Hey, remember that nerve implant I blogged about a few weeks ago? News!
First to catch you up in case you don’t feel like clicking that link: this implant was originally designed for epileptics, but the company wanted the FDA to approve it for use as a cure for depression, despite the fact that they had no solid evidence that it worked for that. Science advisors to the FDA unanimously disapproved of the device, but one man overruled them all to push it through.
Aetna, an insurance provider, has decided the $15,000 device will not be covered for use as a cure for depression. Only 183 of 800 providers currently cover it, and even then it’s usually only allowed on a case-by-case basis. (Here’s the NY Times article about it.) This is seen as a pretty major blow to Cyberonics, the maker of the device, and it’s already showing in the stock price. The people who are hurt the worst by the entire ordeal are those who are dealing with severe depression, since they’re sick and desperate and may look at this device as their last hope. I don’t blame Aetna, though, for causing the damage — I blame Cyberonics. If only they would do the necessary research to prove that this device works, then researchers could approve it, insurers would cover it, and patients would benefit from it. Instead, the company is dicking around with their numbers in the same manner as quacks like homeopaths.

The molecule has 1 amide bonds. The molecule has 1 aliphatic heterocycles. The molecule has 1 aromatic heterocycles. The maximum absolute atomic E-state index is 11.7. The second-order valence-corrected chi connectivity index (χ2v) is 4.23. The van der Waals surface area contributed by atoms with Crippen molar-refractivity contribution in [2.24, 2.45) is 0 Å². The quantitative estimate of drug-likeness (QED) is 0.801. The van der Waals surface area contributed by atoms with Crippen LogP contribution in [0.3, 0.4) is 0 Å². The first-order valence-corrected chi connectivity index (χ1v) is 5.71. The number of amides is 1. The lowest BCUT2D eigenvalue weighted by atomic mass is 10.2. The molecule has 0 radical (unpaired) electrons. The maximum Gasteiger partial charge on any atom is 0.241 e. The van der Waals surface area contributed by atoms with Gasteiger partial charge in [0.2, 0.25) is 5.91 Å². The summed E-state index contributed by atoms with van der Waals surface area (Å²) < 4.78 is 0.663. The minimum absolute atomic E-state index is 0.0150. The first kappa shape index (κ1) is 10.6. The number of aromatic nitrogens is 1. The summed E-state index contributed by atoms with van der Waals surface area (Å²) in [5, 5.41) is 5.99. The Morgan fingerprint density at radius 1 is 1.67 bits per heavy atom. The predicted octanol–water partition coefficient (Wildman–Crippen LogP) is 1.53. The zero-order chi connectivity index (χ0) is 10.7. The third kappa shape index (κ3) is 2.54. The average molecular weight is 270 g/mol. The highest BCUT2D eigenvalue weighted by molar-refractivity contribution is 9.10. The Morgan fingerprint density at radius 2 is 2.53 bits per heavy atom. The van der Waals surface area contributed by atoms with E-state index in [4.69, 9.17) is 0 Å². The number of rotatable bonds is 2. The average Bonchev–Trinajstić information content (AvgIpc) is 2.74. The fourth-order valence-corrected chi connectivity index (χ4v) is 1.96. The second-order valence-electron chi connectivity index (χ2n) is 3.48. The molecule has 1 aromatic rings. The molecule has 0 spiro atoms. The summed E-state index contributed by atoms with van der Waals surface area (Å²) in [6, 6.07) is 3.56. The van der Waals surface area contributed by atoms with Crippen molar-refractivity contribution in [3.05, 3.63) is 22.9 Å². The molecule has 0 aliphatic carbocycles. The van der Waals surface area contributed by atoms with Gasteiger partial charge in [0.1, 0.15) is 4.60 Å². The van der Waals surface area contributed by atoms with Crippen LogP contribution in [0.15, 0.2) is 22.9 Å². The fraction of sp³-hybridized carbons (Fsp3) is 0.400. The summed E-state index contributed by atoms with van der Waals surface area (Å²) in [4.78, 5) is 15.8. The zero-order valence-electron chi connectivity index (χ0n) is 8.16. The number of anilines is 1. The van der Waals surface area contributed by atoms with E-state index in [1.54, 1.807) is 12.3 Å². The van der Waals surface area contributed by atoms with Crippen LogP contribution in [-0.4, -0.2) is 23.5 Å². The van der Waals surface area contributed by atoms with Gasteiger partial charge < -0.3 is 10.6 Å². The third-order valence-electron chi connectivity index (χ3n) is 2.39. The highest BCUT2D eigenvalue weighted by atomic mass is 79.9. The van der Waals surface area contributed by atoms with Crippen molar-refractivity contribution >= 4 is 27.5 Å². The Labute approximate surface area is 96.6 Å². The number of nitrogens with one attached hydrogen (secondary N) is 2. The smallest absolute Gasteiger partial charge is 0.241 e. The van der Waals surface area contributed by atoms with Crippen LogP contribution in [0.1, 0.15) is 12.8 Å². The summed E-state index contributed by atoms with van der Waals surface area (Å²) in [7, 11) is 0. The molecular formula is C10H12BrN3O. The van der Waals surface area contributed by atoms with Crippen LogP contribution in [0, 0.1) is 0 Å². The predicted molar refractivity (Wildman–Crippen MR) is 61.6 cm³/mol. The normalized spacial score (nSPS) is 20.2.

If it works, prove it. Maybe Cyberonics will take that to heart now that their fishy tactics are affecting the bottom line.